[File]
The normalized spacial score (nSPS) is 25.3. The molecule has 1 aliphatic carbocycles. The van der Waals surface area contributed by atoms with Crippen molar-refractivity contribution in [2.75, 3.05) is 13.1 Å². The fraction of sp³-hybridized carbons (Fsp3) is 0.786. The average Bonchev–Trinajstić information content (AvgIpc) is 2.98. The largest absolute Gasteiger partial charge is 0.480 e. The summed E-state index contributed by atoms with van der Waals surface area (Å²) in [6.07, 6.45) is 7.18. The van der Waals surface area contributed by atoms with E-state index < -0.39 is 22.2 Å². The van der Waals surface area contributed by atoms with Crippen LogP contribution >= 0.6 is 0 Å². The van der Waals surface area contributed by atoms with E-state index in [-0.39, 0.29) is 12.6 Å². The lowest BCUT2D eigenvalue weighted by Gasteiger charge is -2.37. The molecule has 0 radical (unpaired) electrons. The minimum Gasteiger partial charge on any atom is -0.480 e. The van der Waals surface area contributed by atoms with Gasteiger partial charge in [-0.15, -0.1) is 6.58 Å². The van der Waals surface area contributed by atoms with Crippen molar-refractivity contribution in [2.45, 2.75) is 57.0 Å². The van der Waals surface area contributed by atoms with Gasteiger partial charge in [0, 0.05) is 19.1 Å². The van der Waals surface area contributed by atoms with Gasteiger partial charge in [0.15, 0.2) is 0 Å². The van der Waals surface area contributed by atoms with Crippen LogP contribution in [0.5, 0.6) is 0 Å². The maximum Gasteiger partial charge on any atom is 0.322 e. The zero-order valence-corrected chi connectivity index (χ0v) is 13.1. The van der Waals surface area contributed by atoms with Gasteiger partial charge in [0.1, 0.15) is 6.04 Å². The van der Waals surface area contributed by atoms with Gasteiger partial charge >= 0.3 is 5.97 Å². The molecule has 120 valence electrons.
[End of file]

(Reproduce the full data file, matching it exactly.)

The normalized spacial score (nSPS) is 25.3. The molecule has 1 aliphatic carbocycles. The van der Waals surface area contributed by atoms with Crippen molar-refractivity contribution in [2.75, 3.05) is 13.1 Å². The fraction of sp³-hybridized carbons (Fsp3) is 0.786. The average Bonchev–Trinajstić information content (AvgIpc) is 2.98. The largest absolute Gasteiger partial charge is 0.480 e. The summed E-state index contributed by atoms with van der Waals surface area (Å²) in [6.07, 6.45) is 7.18. The van der Waals surface area contributed by atoms with E-state index < -0.39 is 22.2 Å². The van der Waals surface area contributed by atoms with Crippen LogP contribution >= 0.6 is 0 Å². The van der Waals surface area contributed by atoms with E-state index in [-0.39, 0.29) is 12.6 Å². The lowest BCUT2D eigenvalue weighted by Gasteiger charge is -2.37. The molecule has 0 radical (unpaired) electrons. The minimum Gasteiger partial charge on any atom is -0.480 e. The van der Waals surface area contributed by atoms with Gasteiger partial charge in [-0.15, -0.1) is 6.58 Å². The van der Waals surface area contributed by atoms with Crippen molar-refractivity contribution in [2.45, 2.75) is 57.0 Å². The van der Waals surface area contributed by atoms with Gasteiger partial charge in [0, 0.05) is 19.1 Å². The van der Waals surface area contributed by atoms with Gasteiger partial charge in [0.15, 0.2) is 0 Å². The van der Waals surface area contributed by atoms with Crippen LogP contribution in [0.5, 0.6) is 0 Å². The maximum Gasteiger partial charge on any atom is 0.322 e. The zero-order valence-corrected chi connectivity index (χ0v) is 13.1. The van der Waals surface area contributed by atoms with Gasteiger partial charge in [0.1, 0.15) is 6.04 Å². The van der Waals surface area contributed by atoms with Gasteiger partial charge >= 0.3 is 5.97 Å². The molecule has 120 valence electrons.